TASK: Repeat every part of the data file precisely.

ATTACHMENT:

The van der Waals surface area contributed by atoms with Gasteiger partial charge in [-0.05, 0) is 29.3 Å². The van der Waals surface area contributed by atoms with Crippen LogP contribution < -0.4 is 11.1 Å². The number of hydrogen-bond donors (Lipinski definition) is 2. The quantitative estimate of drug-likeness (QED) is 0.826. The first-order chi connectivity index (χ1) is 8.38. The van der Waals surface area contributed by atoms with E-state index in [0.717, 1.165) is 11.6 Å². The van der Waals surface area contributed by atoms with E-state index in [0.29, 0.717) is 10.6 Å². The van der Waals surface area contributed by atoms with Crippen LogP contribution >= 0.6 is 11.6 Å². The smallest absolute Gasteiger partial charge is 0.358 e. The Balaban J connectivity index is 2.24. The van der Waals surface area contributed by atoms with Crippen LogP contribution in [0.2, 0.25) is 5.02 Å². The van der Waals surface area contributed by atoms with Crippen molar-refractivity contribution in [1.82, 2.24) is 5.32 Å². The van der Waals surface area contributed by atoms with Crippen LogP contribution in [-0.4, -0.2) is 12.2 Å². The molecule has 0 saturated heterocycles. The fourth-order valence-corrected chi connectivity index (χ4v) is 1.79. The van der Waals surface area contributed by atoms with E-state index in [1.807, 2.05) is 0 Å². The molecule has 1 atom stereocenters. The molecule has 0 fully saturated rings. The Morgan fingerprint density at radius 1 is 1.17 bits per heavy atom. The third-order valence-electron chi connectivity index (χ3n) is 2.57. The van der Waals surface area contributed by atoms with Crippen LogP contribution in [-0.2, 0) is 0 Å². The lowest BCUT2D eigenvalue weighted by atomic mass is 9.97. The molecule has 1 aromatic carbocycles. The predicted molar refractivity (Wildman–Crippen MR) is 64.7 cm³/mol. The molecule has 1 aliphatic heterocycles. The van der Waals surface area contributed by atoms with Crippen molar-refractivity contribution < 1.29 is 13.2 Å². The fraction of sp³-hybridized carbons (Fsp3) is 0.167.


The van der Waals surface area contributed by atoms with Gasteiger partial charge in [-0.05, 0) is 29.3 Å². The van der Waals surface area contributed by atoms with Crippen LogP contribution < -0.4 is 11.1 Å². The number of hydrogen-bond donors (Lipinski definition) is 2. The quantitative estimate of drug-likeness (QED) is 0.826. The first-order chi connectivity index (χ1) is 8.38. The van der Waals surface area contributed by atoms with E-state index in [0.717, 1.165) is 11.6 Å². The van der Waals surface area contributed by atoms with E-state index in [0.29, 0.717) is 10.6 Å². The van der Waals surface area contributed by atoms with Crippen LogP contribution >= 0.6 is 11.6 Å². The smallest absolute Gasteiger partial charge is 0.358 e. The Balaban J connectivity index is 2.24. The van der Waals surface area contributed by atoms with Crippen LogP contribution in [0.2, 0.25) is 5.02 Å². The van der Waals surface area contributed by atoms with Crippen molar-refractivity contribution in [1.82, 2.24) is 5.32 Å². The van der Waals surface area contributed by atoms with Crippen LogP contribution in [-0.4, -0.2) is 12.2 Å². The molecule has 0 saturated heterocycles. The fourth-order valence-corrected chi connectivity index (χ4v) is 1.79. The van der Waals surface area contributed by atoms with E-state index in [1.807, 2.05) is 0 Å². The molecule has 1 atom stereocenters. The molecule has 0 fully saturated rings. The Morgan fingerprint density at radius 1 is 1.17 bits per heavy atom. The third-order valence-electron chi connectivity index (χ3n) is 2.57. The van der Waals surface area contributed by atoms with Crippen LogP contribution in [-0.2, 0) is 0 Å². The lowest BCUT2D eigenvalue weighted by atomic mass is 9.97. The molecule has 1 aromatic carbocycles. The predicted molar refractivity (Wildman–Crippen MR) is 64.7 cm³/mol. The molecule has 1 aliphatic heterocycles. The van der Waals surface area contributed by atoms with Crippen molar-refractivity contribution < 1.29 is 13.2 Å². The fraction of sp³-hybridized carbons (Fsp3) is 0.167.